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Employers may have a trove of details on job candidates. Here’s how workers can control the narrative.

Employers may have a trove of details on job candidates. Here’s how workers can control the narrative.
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But business and legal experts say job candidates are not entirely powerless. That’s especially true during the “Great Resignation,” when employees are job-hopping for better opportunities.

“The pendulum has swung a lot more to employees having power in ways they didn’t have before,” says Stacey B. Lee, an associate professor of law and ethics at Johns Hopkins Carey Business School.

So what exactly can employers learn about a candidate, and what control do workers have in addressing any discrepancies or background information that was obtained behind the scenes? Here’s what business experts had to say about some of your burning questions.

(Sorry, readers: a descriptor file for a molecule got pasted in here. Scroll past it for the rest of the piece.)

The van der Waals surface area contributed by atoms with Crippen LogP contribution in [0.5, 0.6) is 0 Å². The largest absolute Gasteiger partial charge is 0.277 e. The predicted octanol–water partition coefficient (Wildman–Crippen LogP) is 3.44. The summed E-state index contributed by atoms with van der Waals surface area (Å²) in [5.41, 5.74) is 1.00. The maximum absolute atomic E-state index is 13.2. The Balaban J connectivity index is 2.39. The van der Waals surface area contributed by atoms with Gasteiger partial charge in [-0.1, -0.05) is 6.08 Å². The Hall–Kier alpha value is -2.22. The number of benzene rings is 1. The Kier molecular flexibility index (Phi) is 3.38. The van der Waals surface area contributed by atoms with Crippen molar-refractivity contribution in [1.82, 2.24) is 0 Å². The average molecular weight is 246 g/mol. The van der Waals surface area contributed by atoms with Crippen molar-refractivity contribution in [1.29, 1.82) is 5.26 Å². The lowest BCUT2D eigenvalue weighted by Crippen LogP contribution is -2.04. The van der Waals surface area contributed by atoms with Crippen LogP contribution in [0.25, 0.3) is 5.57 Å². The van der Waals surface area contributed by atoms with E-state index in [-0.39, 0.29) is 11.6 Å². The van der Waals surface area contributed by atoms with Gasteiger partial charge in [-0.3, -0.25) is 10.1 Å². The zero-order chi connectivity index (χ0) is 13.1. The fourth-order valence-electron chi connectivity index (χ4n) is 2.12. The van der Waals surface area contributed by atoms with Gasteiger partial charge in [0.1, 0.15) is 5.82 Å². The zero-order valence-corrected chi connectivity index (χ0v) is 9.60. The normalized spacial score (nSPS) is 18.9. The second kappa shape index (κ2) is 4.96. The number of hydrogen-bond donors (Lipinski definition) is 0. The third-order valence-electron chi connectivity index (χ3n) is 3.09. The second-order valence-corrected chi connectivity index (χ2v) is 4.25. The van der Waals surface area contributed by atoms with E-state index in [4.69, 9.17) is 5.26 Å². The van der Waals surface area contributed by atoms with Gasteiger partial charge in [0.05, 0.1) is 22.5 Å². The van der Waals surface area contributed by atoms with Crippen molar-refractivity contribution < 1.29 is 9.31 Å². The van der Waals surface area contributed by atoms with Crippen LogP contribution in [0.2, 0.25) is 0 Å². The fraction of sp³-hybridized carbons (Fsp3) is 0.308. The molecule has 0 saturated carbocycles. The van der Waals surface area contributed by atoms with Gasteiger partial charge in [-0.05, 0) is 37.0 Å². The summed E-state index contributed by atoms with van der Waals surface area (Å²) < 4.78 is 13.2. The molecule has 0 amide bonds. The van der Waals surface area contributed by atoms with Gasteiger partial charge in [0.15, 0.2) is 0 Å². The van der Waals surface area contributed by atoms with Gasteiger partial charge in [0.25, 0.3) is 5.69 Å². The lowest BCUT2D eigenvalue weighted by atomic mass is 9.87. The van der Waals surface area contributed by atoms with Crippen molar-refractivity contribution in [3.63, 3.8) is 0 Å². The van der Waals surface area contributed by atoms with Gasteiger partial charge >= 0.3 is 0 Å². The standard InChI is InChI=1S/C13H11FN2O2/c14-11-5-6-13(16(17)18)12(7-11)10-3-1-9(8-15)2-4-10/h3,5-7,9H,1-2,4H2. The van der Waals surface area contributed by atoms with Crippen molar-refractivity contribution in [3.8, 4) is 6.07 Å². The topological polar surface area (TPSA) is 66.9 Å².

What information can employers find on you?

How much an employer can find on an employee is entirely dependent on the company, the services they use, the time they’re investing and what they consider to be important. Assume employers know everything and be prepared to shape the narrative, business experts said.

An employer might just double check to make sure a candidate worked at a company for a specific period of time and nothing more. Conversely, it could seek information on a person’s role, responsibilities, work relationships and online presence, as well as publicly available information that could include criminal charges, information about a person’s income, debt, financial troubles or property ownership.